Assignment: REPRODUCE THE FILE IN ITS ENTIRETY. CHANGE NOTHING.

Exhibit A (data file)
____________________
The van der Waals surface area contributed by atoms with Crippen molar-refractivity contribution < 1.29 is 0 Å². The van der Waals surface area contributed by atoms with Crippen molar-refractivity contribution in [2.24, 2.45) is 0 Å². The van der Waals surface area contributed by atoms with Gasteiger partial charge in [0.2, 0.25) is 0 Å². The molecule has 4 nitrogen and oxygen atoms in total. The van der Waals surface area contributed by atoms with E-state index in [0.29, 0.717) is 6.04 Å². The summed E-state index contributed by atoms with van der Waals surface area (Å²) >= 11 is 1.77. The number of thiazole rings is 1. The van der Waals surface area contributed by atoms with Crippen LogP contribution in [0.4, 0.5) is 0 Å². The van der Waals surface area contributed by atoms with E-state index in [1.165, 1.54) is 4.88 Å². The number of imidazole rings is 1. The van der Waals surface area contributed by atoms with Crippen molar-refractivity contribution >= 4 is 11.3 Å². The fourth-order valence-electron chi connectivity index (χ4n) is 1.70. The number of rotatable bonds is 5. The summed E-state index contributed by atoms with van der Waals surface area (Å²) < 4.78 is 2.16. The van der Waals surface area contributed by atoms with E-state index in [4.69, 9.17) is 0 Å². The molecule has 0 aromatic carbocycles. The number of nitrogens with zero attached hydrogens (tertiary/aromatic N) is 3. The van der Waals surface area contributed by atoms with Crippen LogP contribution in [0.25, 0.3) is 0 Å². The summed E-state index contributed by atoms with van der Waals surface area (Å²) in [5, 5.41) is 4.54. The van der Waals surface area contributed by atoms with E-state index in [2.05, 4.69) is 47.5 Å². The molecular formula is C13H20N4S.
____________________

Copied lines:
The van der Waals surface area contributed by atoms with Crippen molar-refractivity contribution < 1.29 is 0 Å². The van der Waals surface area contributed by atoms with Crippen molar-refractivity contribution in [2.24, 2.45) is 0 Å². The van der Waals surface area contributed by atoms with Gasteiger partial charge in [0.2, 0.25) is 0 Å². The molecule has 4 nitrogen and oxygen atoms in total. The van der Waals surface area contributed by atoms with E-state index in [0.29, 0.717) is 6.04 Å². The summed E-state index contributed by atoms with van der Waals surface area (Å²) >= 11 is 1.77. The number of thiazole rings is 1. The van der Waals surface area contributed by atoms with Crippen LogP contribution in [0.4, 0.5) is 0 Å². The van der Waals surface area contributed by atoms with E-state index in [1.165, 1.54) is 4.88 Å². The number of imidazole rings is 1. The van der Waals surface area contributed by atoms with Crippen molar-refractivity contribution >= 4 is 11.3 Å². The fourth-order valence-electron chi connectivity index (χ4n) is 1.70. The number of rotatable bonds is 5. The summed E-state index contributed by atoms with van der Waals surface area (Å²) < 4.78 is 2.16. The van der Waals surface area contributed by atoms with E-state index in [4.69, 9.17) is 0 Å². The molecule has 0 aromatic carbocycles. The number of nitrogens with zero attached hydrogens (tertiary/aromatic N) is 3. The van der Waals surface area contributed by atoms with Crippen LogP contribution in [0.25, 0.3) is 0 Å². The summed E-state index contributed by atoms with van der Waals surface area (Å²) in [5, 5.41) is 4.54. The van der Waals surface area contributed by atoms with E-state index in [2.05, 4.69) is 47.5 Å². The molecular formula is C13H20N4S.